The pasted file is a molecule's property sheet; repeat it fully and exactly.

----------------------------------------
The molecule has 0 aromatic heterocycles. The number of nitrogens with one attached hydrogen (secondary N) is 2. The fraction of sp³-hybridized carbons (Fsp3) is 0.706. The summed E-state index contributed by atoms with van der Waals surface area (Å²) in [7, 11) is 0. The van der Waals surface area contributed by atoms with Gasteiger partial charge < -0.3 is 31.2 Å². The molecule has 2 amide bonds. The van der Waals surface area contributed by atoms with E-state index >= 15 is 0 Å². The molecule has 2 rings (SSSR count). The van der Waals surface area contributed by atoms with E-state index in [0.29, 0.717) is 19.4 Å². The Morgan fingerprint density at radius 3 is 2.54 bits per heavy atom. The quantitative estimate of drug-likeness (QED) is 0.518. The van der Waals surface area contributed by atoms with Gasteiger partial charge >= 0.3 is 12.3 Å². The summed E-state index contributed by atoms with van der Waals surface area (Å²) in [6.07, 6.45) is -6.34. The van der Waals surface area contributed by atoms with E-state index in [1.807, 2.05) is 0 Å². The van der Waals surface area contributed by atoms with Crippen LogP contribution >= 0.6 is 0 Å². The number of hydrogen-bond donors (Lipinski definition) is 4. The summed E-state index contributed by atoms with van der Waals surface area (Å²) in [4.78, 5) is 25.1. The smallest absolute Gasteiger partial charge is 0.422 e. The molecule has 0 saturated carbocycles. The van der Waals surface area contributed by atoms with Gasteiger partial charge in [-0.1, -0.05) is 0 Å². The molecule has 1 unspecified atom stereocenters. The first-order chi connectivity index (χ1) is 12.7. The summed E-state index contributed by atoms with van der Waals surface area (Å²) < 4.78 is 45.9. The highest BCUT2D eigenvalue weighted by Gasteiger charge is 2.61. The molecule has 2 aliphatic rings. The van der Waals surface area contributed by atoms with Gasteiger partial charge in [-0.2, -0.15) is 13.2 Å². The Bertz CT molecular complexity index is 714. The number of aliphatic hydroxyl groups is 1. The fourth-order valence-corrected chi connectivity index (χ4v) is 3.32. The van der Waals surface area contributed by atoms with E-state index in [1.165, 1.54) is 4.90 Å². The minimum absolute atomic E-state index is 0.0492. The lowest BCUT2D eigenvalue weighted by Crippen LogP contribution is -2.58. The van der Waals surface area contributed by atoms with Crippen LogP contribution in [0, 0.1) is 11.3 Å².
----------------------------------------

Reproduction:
The molecule has 0 aromatic heterocycles. The number of nitrogens with one attached hydrogen (secondary N) is 2. The fraction of sp³-hybridized carbons (Fsp3) is 0.706. The summed E-state index contributed by atoms with van der Waals surface area (Å²) in [7, 11) is 0. The van der Waals surface area contributed by atoms with Gasteiger partial charge < -0.3 is 31.2 Å². The molecule has 2 amide bonds. The van der Waals surface area contributed by atoms with E-state index >= 15 is 0 Å². The molecule has 2 rings (SSSR count). The van der Waals surface area contributed by atoms with E-state index in [0.29, 0.717) is 19.4 Å². The Morgan fingerprint density at radius 3 is 2.54 bits per heavy atom. The quantitative estimate of drug-likeness (QED) is 0.518. The van der Waals surface area contributed by atoms with Gasteiger partial charge >= 0.3 is 12.3 Å². The summed E-state index contributed by atoms with van der Waals surface area (Å²) in [6.07, 6.45) is -6.34. The van der Waals surface area contributed by atoms with E-state index in [1.807, 2.05) is 0 Å². The van der Waals surface area contributed by atoms with Crippen LogP contribution >= 0.6 is 0 Å². The number of hydrogen-bond donors (Lipinski definition) is 4. The summed E-state index contributed by atoms with van der Waals surface area (Å²) in [4.78, 5) is 25.1. The smallest absolute Gasteiger partial charge is 0.422 e. The molecule has 0 saturated carbocycles. The van der Waals surface area contributed by atoms with Gasteiger partial charge in [-0.1, -0.05) is 0 Å². The molecule has 1 unspecified atom stereocenters. The first-order chi connectivity index (χ1) is 12.7. The summed E-state index contributed by atoms with van der Waals surface area (Å²) < 4.78 is 45.9. The highest BCUT2D eigenvalue weighted by Gasteiger charge is 2.61. The molecule has 2 aliphatic rings. The van der Waals surface area contributed by atoms with Gasteiger partial charge in [-0.2, -0.15) is 13.2 Å². The Bertz CT molecular complexity index is 714. The number of aliphatic hydroxyl groups is 1. The fourth-order valence-corrected chi connectivity index (χ4v) is 3.32. The van der Waals surface area contributed by atoms with E-state index in [1.165, 1.54) is 4.90 Å². The minimum absolute atomic E-state index is 0.0492. The lowest BCUT2D eigenvalue weighted by Crippen LogP contribution is -2.58. The van der Waals surface area contributed by atoms with Crippen LogP contribution in [0, 0.1) is 11.3 Å².